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Ovid (2709)

Ovid
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http://publius-ovidius.livejournal.com/
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Stuff with the Perl Foundation. A couple of patches in the Perl core. A few CPAN modules. That about sums it up.

Journal of Ovid (2709)

Thursday September 11, 2008
11:00 AM

Triggers to track database changes

[ #37412 ]

Yesterday I wrote how we're using triggers to track changes to our database. Now that it's implemented, our test suite is between one quarter to one third faster. Still too slow, but better than it was.

I've combined yesterday's code with the following:

sub setup {
    my ($self) = @_;
    my $dbh = $self->dbh;

    # XXX this may ultimately prove to be too simplistic
    eval { $dbh->do('select * from changed_table') };

    my $error = $@ or return;
    if ($error !~ /Table.*changed_table' doesn't exist/) {
        croak("Fatal error: $error");
    }

    $self->_rebuild_test_database;
    return $self;
}

sub _rebuild_test_database {
    my $self = shift;

    $self->_create_change_table;
    my $dbh = $self->dbh;
    my @static_tables  = $self->static_tables;
    my @dynamic_tables = $self->dynamic_tables;

    $self->_disable_foreign_keys;
    foreach my $table (@static_tables, @dynamic_tables) {
        $dbh->do("TRUNCATE TABLE $table");
    }
    $self->_enable_foreign_keys;

    # load this *before* the triggers, thank you
    my $reference_data = 'insert_reference_data.sql';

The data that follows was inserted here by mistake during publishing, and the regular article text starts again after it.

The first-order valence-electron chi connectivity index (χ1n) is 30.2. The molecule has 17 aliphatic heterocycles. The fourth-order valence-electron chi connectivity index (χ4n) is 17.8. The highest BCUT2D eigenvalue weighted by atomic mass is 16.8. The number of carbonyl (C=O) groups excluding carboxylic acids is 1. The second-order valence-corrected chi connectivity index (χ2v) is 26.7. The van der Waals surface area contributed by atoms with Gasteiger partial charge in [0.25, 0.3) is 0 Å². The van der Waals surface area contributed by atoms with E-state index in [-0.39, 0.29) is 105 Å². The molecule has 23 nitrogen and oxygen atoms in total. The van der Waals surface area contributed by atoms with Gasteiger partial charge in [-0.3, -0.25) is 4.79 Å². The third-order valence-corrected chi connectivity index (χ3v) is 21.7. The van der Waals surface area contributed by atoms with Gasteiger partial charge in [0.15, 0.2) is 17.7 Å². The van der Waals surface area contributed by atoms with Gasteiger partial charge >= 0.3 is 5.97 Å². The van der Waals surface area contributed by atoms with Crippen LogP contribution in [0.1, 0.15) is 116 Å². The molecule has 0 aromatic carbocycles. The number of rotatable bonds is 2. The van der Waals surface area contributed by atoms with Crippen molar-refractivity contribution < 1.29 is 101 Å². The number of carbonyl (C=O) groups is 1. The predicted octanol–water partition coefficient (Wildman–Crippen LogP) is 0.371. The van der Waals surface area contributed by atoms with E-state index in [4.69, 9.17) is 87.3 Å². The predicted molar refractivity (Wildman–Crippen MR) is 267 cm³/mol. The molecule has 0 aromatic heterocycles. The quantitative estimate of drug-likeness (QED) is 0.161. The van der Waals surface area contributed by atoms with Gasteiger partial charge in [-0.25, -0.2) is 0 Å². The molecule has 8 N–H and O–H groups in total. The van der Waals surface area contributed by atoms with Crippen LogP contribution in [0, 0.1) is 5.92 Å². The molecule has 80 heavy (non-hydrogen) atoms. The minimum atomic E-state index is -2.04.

Pips3::DB::Create->new->load_sql_db_file($reference_data);

    # now make thebackups
    foreach my $table (@static_tables) {
        $dbh->do("CREATE TABLE backup_$table SELECT * FROM $table");
    }

    $self->_add_triggers_and_records;
    return $self;
}

The initial check is simplistic (do I have a changed_table table?). If it's not there, this is a freshly rebuilt database and we do the following:

  1. Create said table
  2. Truncate all tables
  3. Load our "static" data (core data the system requires, such as names of broadcasters)
  4. Back up our static data with the "CREATE ... SELECT" statements.
  5. Ddd records to the changed_table table to help us track which tables have changed
  6. Add the triggers which track the changes

Then, at the beginning of any test which touches the database, it pulls are table names which have changed, truncates them, copies their backed up values (if they're "static" data -- see point 4 above) back to the table and resets their changed_table values.

Aside from a very nice performance boost to our test suite by not having to rebuild everything blindly, it's also interesting to run a test and look to see which tables have changed. I was surprised to see cases where some tests would make changes to tables which seem completely unrelated to the test. Ordinarily that can be very difficult to know.

As a side note, even though I'm the one who implemented this, I believe the original idea belong to Rufus, one of our other developers.

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  • I may have missed a point where you said you couldn't do this, and if so, I apologize, but: can you wrap every test file in a transaction and then rollback after each test? That's the best speedup I've found for this kind of thing.